“It’s good,” he said, “it means you’re pretty.”

Acceptance of male intimidation as an expression of affection is taught to women from a young age.

When I was at a co-education primary school I remember playing duck, duck, goose in the playground at lunch. There was a boy leading the game. He circled the group while we sat buzzing with anticipation; our eyes clamped shut, nervously poised and ready to leap into action if we heard goose. Duck. Duck. He made his way around us. When he came to me, he shoved me in the shoulder, hard. “Duck,” he said, and kept going. I remember opening my eyes, wondering why he was hurting everyone; then realising with a flush of shame it was only me. No one else had seen or felt a thing.

In the car ride home I had told my mum. Her voice softened with understanding. “It’s probably because he likes you.”

This dissembling from my mum may not have been correct, but there was pretext embedded in her conclusion from her own experiences.

Growing up, women are told constantly that a man should not hit you. What women are also told is that suggestions of aggression, if exacted with restraint, are an accepted expression of a man’s desire. He can yell at you from the car window if he continues past. He can incite a physical altercation with another patron in a pub, if both men desire your company. These situations may be scaled as two extremes, but they are not unrelated when, in the case of spousal abuse, one is a precursor to the other.

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Women are not told enough how to recognise the subtle nuance of intimidation, of manipulative persuasion, that is much harder to recognise. This predatory behaviour is often bundled into the same category as flirtation, dangerously skewing a woman’s perception of her circumstances. When we undermine the significance of suggestive behaviour, it undermines the potential for harm and in doing so, leaves women ill-equipped to defend themselves when harm arises.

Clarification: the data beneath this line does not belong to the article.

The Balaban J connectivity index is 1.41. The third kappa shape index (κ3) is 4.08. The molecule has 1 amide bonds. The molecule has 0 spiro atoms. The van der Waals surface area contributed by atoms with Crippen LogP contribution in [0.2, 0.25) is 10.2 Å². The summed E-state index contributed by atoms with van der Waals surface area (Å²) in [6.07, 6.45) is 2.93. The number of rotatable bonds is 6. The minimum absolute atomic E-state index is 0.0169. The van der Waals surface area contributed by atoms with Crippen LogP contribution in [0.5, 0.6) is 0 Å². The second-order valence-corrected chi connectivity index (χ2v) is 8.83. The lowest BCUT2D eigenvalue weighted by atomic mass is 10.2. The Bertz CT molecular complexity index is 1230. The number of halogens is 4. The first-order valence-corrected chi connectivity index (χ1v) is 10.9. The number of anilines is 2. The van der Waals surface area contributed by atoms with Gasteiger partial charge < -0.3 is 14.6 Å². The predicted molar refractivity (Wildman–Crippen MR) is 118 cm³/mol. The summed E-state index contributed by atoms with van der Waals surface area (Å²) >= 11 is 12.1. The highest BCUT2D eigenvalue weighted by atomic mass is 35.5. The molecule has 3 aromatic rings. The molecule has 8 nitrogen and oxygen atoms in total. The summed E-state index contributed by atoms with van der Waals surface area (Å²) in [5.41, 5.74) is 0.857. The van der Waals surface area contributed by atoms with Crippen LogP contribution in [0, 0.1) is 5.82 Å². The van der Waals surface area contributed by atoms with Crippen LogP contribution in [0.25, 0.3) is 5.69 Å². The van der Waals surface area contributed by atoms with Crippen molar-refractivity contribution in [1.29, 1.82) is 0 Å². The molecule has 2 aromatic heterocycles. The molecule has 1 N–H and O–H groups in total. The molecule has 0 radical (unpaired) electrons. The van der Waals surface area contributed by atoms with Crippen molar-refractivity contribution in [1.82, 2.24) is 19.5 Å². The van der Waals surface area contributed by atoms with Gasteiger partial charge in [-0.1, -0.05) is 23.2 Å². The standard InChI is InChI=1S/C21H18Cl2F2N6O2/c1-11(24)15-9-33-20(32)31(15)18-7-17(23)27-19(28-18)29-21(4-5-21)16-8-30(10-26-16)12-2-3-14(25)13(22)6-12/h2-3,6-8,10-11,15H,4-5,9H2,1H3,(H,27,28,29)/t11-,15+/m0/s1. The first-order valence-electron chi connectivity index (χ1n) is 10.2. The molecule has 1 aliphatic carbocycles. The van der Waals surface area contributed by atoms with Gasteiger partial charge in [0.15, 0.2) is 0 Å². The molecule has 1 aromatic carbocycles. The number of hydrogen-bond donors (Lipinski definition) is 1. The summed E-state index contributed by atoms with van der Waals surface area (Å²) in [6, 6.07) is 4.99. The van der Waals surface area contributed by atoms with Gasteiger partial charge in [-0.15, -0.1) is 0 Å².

That man had passed by our shop several times that day, each time looking in and meeting the eyes of my co-worker. That was not an accident. It was unusual behaviour, but also not uncommon. Cat-calls. Undressing eyes. Invasion of personal space. These are all accepted in our society as ways of men communicating that they approve of what they see. Somewhere along those lines, have women been forced to accept these as validation, or have we simply desensitised ourselves? Surely, by blunting the edges of our experiences, we leave ourselves vulnerable to a closer attack.

For five days this man has returned, around closing time, to walk back and forth in front of our workplace. We call security. They cannot locate him. And the man disappears into the night. The management of our building has offered to provide security to escort us through the park should we call them, and that we should do so if we “continue to feel scared.”

Why is there such scepticism around the expression of fear?

In 2016, I went through the process of obtaining a restraining order against a previous partner. At the time of finally going to court, he had strangled me, broken into my home and left knives sticking out of my kitchen counter, and continually lurked outside both mine and my parents houses at night.

At the time of going to court, I felt terrified that my experiences had not been enough.